ISSN (Print) - 0012-9976 | ISSN (Online) - 2349-8846

A+| A| A-

Identity and Status of the Indian Muslim

Indian Muslim(s) after Liberalization by Maidul Islam, New Delhi: Oxford University Press, 2019; pp xxi + 313, 995.

Well-researched publications si-nce the Sachar Committee Report, 2006 are few and far between. The Sachar report brought together authentic empirical data on Muslims—the largest of the Indian minorities—and wrote analytical perspectives on social, educational, and economic levels in comparison to other socioreligious communities (SRCs). Indian Muslim(s) after Liberalization by Maidul Islam, therefore, is a welcome addition. It is topical and relevant to the contemporary social and economic growth discourses of India. A verbose book, often with pleonastic passages, it consists of four numbered chapters, but a rather long prologue and an epilogue.

The prologue starts with posing sets of pertinent questions on various social, political, and developmental aspects and the status of the Muslim community in India. It reviews sociopolitical literature to itemise multiple aspects of Muslim identity, albeit I find it an upper-middle-class narrative. The “multiple-identity” framework proposed by Amartya Sen (2006) could have been a better framework for establishing the Muslim identity by recognising the dominant impact of the supra-Indian culture and Indian ethos on the one side and contemporary modern interactive associations, with the larger majority community consisting of innumerable varieties of castes and classes, on the other. There is not much in this book on liberalisation, since this terminology is used only for temporal purposes, namely the 1990s and thereafter.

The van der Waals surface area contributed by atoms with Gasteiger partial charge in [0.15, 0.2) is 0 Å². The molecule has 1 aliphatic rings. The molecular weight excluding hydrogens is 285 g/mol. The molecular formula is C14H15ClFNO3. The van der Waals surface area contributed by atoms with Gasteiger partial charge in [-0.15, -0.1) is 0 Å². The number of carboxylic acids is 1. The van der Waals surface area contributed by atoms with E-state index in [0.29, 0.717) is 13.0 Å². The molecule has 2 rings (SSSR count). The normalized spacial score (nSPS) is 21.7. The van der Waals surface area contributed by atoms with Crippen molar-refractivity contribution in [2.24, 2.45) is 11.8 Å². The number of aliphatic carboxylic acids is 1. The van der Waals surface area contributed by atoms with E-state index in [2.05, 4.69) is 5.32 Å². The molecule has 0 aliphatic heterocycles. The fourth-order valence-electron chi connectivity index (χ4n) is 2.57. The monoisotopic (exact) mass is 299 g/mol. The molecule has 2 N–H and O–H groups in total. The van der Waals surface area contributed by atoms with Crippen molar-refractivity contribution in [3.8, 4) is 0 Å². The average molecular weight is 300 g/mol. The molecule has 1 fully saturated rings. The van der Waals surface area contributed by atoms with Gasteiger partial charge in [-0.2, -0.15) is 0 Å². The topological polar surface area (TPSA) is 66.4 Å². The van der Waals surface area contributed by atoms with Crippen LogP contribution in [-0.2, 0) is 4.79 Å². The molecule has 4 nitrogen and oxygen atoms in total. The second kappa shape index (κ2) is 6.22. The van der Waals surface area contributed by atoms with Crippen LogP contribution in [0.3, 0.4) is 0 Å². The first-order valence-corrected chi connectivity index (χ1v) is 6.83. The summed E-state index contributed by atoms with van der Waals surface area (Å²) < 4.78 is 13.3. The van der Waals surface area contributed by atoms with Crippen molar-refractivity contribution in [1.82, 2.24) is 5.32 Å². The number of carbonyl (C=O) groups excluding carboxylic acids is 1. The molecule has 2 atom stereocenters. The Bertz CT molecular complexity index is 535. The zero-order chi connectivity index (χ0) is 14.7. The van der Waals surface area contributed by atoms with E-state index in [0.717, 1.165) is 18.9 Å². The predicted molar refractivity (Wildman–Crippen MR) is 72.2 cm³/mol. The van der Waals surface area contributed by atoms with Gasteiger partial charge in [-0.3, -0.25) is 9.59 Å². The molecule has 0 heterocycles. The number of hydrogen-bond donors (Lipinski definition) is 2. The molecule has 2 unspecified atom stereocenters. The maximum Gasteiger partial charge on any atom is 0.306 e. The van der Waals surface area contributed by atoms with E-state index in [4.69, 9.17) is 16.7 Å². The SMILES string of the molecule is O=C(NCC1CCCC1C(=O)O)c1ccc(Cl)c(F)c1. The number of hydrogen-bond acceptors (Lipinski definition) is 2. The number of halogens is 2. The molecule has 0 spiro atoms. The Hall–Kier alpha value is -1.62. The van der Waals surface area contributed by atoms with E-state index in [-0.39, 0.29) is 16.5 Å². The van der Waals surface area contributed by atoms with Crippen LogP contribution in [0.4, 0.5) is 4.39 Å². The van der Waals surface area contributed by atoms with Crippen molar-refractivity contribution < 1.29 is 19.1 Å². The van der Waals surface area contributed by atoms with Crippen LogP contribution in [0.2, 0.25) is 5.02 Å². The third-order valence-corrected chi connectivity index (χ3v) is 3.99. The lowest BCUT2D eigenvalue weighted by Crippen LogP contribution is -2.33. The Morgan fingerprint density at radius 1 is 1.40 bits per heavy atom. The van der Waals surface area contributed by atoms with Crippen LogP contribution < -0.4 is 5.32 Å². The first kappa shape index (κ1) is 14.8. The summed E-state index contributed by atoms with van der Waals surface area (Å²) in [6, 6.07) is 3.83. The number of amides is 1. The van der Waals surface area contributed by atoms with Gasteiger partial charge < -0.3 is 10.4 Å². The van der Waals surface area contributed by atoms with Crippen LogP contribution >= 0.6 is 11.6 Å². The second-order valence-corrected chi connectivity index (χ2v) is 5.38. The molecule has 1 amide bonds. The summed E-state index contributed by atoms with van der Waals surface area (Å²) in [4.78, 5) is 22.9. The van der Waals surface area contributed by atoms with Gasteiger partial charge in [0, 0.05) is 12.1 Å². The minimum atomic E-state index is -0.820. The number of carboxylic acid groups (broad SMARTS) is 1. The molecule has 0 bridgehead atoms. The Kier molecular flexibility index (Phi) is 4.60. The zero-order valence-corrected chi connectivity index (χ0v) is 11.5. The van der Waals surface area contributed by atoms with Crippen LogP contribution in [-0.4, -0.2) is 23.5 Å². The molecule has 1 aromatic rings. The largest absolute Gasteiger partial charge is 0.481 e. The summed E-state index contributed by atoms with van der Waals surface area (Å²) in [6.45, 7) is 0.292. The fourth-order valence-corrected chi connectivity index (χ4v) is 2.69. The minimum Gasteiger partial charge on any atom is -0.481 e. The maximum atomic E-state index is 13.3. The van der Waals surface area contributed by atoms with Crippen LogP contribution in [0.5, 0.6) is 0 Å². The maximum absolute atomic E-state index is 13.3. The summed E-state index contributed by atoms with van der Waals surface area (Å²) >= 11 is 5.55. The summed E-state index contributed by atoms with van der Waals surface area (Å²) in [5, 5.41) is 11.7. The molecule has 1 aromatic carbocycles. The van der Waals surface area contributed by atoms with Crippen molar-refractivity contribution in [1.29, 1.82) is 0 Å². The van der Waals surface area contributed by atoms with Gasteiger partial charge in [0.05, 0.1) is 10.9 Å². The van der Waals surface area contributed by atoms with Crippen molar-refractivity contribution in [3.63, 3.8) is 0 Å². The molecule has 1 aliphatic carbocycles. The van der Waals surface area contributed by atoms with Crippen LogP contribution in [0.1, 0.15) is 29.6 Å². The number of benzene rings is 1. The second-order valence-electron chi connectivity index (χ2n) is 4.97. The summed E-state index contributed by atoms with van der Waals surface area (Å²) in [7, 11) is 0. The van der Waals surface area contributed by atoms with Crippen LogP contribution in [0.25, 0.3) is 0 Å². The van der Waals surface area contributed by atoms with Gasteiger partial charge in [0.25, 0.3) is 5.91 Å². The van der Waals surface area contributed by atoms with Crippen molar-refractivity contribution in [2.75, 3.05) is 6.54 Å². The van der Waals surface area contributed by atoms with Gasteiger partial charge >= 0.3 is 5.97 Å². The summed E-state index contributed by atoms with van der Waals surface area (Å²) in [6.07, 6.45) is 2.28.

Dear Reader,

To continue reading, become a subscriber.

Explore our attractive subscription offers.

Click here


To gain instant access to this article (download).

Pay INR 50.00

(Readers in India)

Pay $ 6.00

(Readers outside India)

Updated On : 5th Oct, 2020
Back to Top